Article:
Synonyms and Common names: African ginger; Black ginger; Jamaican ginger
Description and Habitat: Although ginger is considered to be a spice, its use in holistic healing is too important not to include in any collection of Herbal Monographs. Although commonly referred to as a root, it is actually the rhizome of the monocotyledonous (a flowering plant with an embryo that bears a single cotyledon or seed leaf) perennial plant Zingiber officinale. Ginger seems to originate from Southern China. Today, it is cultivated all over tropic and subtropical Asia. 50% of the world's harvest is produced in India, in Brazil, Jamaica (where the best quality is exported from) and Nigeria, whose ginger is rather pungent, but lacks the fine aroma of other provenances. Ginger is a knotted, thick, beige underground stem (rhizome). The stem extends roughly 12 inches above ground with long, narrow, ribbed, green leaves, and white or yellowish-green flowers. It has a pungent smell and a specific taste, which enhances many food recipes.
Parts used: Rhizome
Harvesting and storage: Most ginger is obtained from commercial outlets, it isn’t possible to grow in Britain as the climate is not conducive for its successful cultivation. Storage is best in a fridge, where it will deteriorate after a week of storage, so is best bought when required and used as fresh as possible. It is possible to buy ginger as a spice ready powdered, but the quality is inferior to using the root freshly grated or chopped.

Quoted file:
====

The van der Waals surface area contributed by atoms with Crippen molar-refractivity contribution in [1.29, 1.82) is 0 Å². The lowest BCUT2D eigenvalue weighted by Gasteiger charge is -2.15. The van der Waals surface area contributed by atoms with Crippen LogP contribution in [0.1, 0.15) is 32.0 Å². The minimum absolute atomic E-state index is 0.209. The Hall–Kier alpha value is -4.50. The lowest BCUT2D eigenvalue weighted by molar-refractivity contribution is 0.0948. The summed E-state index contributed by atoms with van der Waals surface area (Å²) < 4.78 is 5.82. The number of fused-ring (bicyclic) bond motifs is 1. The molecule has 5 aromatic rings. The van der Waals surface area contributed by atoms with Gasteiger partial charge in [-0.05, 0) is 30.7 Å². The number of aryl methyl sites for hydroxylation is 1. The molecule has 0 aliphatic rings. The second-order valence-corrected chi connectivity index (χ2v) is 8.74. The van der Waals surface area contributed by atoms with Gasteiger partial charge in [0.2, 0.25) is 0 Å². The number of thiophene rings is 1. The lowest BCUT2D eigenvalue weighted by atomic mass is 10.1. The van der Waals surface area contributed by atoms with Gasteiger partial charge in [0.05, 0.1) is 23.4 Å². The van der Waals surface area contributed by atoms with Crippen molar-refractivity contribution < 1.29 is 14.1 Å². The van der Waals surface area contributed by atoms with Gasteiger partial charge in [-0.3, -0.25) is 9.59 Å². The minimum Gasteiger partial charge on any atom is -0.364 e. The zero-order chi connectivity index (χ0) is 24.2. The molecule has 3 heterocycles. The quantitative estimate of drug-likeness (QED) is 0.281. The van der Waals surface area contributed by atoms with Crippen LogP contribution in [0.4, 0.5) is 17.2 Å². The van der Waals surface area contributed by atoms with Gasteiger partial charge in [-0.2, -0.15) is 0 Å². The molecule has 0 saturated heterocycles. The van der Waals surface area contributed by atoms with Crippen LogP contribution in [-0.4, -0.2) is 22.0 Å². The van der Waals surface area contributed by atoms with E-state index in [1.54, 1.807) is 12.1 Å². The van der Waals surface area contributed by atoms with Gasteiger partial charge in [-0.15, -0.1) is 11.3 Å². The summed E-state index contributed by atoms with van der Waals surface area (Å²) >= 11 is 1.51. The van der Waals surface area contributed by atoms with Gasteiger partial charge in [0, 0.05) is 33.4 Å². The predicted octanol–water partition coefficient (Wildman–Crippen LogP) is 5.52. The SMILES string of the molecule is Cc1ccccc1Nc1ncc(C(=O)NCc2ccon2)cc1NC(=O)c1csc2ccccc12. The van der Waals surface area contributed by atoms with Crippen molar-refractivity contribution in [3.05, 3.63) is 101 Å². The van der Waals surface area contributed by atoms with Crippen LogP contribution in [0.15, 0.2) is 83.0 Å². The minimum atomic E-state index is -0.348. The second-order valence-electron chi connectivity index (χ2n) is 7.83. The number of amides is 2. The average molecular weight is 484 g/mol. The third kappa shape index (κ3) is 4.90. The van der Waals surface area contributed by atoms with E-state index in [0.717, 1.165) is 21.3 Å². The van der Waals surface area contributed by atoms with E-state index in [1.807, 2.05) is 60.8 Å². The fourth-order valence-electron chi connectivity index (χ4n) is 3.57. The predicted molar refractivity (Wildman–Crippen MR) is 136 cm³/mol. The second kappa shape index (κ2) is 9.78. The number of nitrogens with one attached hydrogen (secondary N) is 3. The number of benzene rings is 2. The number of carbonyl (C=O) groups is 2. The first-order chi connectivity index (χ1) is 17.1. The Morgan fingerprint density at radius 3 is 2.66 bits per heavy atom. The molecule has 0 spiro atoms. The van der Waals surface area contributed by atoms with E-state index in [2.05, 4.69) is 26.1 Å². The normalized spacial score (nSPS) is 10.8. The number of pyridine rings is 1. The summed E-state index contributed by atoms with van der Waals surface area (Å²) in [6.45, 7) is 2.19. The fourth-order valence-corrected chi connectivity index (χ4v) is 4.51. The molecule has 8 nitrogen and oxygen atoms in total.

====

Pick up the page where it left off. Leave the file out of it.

Constituents: Volatile oil, acrid soft resin, resin insoluble in ether and oil, gum, starch, lignin, vegeto matter, asmazone, acetic acid, acetate of potassa, sulphur.
Actions: stimulant, carminative, rubefacient, diaphoretic, aromatic, emmenagogue, sialogogue.
Indications: Ginger root is widely used as a digestive aid for mild stomach upset and is commonly recommended by health care professionals to help prevent or treat nausea and vomiting associated with motion sickness, and cancer chemotherapy. Ginger is used as support in inflammatory conditions such as arthritis, and may even be used in heart disease or cancer.
Therapeutics and Pharmacology: Ginger may be used as a stimulant of the peripheral circulation in cases of bad circulation, chilblains and cramps. In feverish conditions, Ginger acts as a useful diaphoretic, promoting perspiration.
As a gargle, it may be effective in the relief of sore throats. Externally it is the base of many fibrositis and muscle sprain treatments.
Ginger has been used worldwide as an aromatic carminative and pungent appetite stimulant. In India, and in other countries with hot and humid climates, ginger is eaten daily and is a well-known remedy for digestion problems. Its wide-spread use is not only due to its flavour but to the anti-oxidant and anti-microbial effects, necessary for the preservation of food which is essential in such climates.
Contraindications: Side effects associated with ginger are rare, but if taken in excessive doses the herb may cause mild heartburn. Some of the mild gastrointestinal side effects, such as belching, heartburn, or stomach upset, may be relieved by taking ginger supplements in capsules rather than using the raw Herb.